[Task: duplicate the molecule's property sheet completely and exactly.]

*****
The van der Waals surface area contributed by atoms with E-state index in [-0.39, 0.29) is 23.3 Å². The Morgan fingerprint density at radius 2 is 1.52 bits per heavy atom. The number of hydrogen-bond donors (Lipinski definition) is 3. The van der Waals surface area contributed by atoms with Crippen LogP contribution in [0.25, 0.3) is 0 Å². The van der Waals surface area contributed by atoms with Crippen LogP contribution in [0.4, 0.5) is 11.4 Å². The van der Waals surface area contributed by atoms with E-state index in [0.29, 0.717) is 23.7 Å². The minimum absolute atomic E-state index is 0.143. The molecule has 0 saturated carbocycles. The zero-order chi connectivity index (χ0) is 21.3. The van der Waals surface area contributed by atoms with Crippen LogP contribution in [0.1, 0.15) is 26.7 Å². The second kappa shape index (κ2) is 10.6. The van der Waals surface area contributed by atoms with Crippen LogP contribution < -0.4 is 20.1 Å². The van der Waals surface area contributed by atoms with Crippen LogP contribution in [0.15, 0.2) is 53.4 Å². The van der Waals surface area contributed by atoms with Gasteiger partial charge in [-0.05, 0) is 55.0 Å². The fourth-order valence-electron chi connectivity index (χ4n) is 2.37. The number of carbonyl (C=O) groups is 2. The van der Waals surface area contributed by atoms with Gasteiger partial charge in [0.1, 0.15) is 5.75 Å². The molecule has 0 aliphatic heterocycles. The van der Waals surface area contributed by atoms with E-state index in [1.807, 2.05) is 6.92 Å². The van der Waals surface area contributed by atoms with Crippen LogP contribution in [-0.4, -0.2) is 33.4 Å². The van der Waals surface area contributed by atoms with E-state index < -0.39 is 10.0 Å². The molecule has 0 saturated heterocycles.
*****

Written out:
The van der Waals surface area contributed by atoms with E-state index in [-0.39, 0.29) is 23.3 Å². The Morgan fingerprint density at radius 2 is 1.52 bits per heavy atom. The number of hydrogen-bond donors (Lipinski definition) is 3. The van der Waals surface area contributed by atoms with Crippen LogP contribution in [0.25, 0.3) is 0 Å². The van der Waals surface area contributed by atoms with Crippen LogP contribution in [0.4, 0.5) is 11.4 Å². The van der Waals surface area contributed by atoms with E-state index in [0.29, 0.717) is 23.7 Å². The minimum absolute atomic E-state index is 0.143. The molecule has 0 saturated carbocycles. The zero-order chi connectivity index (χ0) is 21.3. The van der Waals surface area contributed by atoms with Crippen LogP contribution in [0.1, 0.15) is 26.7 Å². The second kappa shape index (κ2) is 10.6. The van der Waals surface area contributed by atoms with Crippen LogP contribution < -0.4 is 20.1 Å². The van der Waals surface area contributed by atoms with Crippen LogP contribution in [0.15, 0.2) is 53.4 Å². The van der Waals surface area contributed by atoms with Gasteiger partial charge in [-0.05, 0) is 55.0 Å². The fourth-order valence-electron chi connectivity index (χ4n) is 2.37. The number of carbonyl (C=O) groups is 2. The van der Waals surface area contributed by atoms with Gasteiger partial charge in [0.1, 0.15) is 5.75 Å². The molecule has 0 aliphatic heterocycles. The van der Waals surface area contributed by atoms with E-state index in [1.807, 2.05) is 6.92 Å². The van der Waals surface area contributed by atoms with Crippen LogP contribution in [-0.4, -0.2) is 33.4 Å². The van der Waals surface area contributed by atoms with E-state index < -0.39 is 10.0 Å². The molecule has 0 saturated heterocycles.